Another huge portion of the money was wasted on overpriced debris-removal contracts -- and to companies from out of the region, so the money didn't even benefit the affected states. Other money just replenished FEMA's coffers for the future, and still other funds are stuck, apparently semi-permanently, in some bureaucratic pipeline. FEMA itself admitted that of its first $29.7 billion for 2005 hurricane relief, $7.6 billion -- more than a fourth of it -- was used for "administration."
Finally, of the money that has actually reached victims, most of it supplied short-term needs such as temporary shelter and food.
And the people of the New Orleans area who lost everything will only get 60% of the pre-Katrina equity of their homes (which they should not have to stand for especially if the culpable party is the government, but something is better than nothing).
"The market cannot work," Baker told me, "without some entity to aggregate titles to properties and clean them up." Toward that end, the Baker bill would set up a Louisiana Recovery Corporation (LRC) as a "revolving fund" that effectively would use most of the same money over and over again. The semi-private LRC, overseen by a board appointed by President Bush, would borrow money from the U.S. Treasury, buy Louisiana properties, bring them up to new environmental and zoning requirements, and resell them to developers. The money earned from those sales would return to the Treasury, to be borrowed again for the next round of properties. It's akin to the lines of credit many businesses use routinely. The taxpayers would get the bulk of their investment back -- rather than just making direct grants never to be repaid -- while the property owners, and the financial institutions that hold their mortgages, avoid foreclosures and crushing debts.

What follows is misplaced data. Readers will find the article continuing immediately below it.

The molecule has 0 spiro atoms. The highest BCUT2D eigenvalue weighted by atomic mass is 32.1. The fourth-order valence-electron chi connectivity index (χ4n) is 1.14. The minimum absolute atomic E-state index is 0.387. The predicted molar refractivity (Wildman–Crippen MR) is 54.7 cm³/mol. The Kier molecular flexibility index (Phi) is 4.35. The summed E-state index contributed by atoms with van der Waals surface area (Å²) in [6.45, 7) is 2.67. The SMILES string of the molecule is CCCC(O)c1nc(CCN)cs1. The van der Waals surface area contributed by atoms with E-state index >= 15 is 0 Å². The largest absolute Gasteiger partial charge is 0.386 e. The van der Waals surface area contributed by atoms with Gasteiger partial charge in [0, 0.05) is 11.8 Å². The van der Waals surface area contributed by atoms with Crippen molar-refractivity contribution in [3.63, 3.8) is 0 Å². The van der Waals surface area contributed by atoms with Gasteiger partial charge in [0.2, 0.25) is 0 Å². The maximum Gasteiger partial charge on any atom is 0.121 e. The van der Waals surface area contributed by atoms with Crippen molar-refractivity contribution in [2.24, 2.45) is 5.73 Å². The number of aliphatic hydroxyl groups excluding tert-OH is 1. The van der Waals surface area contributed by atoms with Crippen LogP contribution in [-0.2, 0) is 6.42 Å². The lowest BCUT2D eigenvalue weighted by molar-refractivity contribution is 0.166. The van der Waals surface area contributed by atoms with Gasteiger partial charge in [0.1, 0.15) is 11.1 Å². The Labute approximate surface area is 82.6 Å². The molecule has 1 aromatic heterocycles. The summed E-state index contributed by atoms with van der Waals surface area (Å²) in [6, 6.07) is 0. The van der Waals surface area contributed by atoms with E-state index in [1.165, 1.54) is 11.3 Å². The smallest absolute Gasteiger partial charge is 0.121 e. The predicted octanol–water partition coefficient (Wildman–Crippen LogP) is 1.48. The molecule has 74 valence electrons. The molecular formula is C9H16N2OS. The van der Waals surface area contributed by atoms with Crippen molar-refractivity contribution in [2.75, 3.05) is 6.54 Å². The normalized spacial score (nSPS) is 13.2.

Worse neighborhoods resemble not a jack-o'-lantern but a ghost town -- which of course is even more frightening. Property owners can't move forward until the banks help them out; the banks can't move until their cash flows are restored and until government regulations say more loans are safe; and owners of rental units can't move until there are renters in the market, which can't happen until the economy will provide jobs.And the vicious circle continues. Supported by our elected leader (THANKS, OHIO!) But here's why this plan is good (as if you didn't know):